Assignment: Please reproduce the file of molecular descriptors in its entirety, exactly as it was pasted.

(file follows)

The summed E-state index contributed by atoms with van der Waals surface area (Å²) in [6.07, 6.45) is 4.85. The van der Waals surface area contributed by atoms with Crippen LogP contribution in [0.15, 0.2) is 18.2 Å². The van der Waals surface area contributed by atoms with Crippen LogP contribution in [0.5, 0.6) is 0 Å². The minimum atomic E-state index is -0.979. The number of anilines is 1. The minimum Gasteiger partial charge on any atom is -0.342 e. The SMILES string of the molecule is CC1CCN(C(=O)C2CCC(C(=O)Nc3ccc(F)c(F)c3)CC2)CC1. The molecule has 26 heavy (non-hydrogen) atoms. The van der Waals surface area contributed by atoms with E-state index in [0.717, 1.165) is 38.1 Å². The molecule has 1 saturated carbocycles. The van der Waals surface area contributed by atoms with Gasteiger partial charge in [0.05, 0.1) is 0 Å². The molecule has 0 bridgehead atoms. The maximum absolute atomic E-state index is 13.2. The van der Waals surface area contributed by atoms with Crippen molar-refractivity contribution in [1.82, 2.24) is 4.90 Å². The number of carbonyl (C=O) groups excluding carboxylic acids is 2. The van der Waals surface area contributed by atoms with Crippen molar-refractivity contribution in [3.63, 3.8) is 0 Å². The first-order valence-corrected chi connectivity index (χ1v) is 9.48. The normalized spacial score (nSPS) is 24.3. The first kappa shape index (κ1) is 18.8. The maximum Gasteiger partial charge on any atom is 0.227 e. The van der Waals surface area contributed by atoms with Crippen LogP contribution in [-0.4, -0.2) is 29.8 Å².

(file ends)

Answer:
The summed E-state index contributed by atoms with van der Waals surface area (Å²) in [6.07, 6.45) is 4.85. The van der Waals surface area contributed by atoms with Crippen LogP contribution in [0.15, 0.2) is 18.2 Å². The van der Waals surface area contributed by atoms with Crippen LogP contribution in [0.5, 0.6) is 0 Å². The minimum atomic E-state index is -0.979. The number of anilines is 1. The minimum Gasteiger partial charge on any atom is -0.342 e. The SMILES string of the molecule is CC1CCN(C(=O)C2CCC(C(=O)Nc3ccc(F)c(F)c3)CC2)CC1. The molecule has 26 heavy (non-hydrogen) atoms. The van der Waals surface area contributed by atoms with E-state index in [0.717, 1.165) is 38.1 Å². The molecule has 1 saturated carbocycles. The van der Waals surface area contributed by atoms with Gasteiger partial charge in [0.05, 0.1) is 0 Å². The molecule has 0 bridgehead atoms. The maximum absolute atomic E-state index is 13.2. The van der Waals surface area contributed by atoms with Crippen molar-refractivity contribution in [1.82, 2.24) is 4.90 Å². The number of carbonyl (C=O) groups excluding carboxylic acids is 2. The van der Waals surface area contributed by atoms with Crippen molar-refractivity contribution in [3.63, 3.8) is 0 Å². The first-order valence-corrected chi connectivity index (χ1v) is 9.48. The normalized spacial score (nSPS) is 24.3. The first kappa shape index (κ1) is 18.8. The maximum Gasteiger partial charge on any atom is 0.227 e. The van der Waals surface area contributed by atoms with Crippen LogP contribution in [-0.4, -0.2) is 29.8 Å².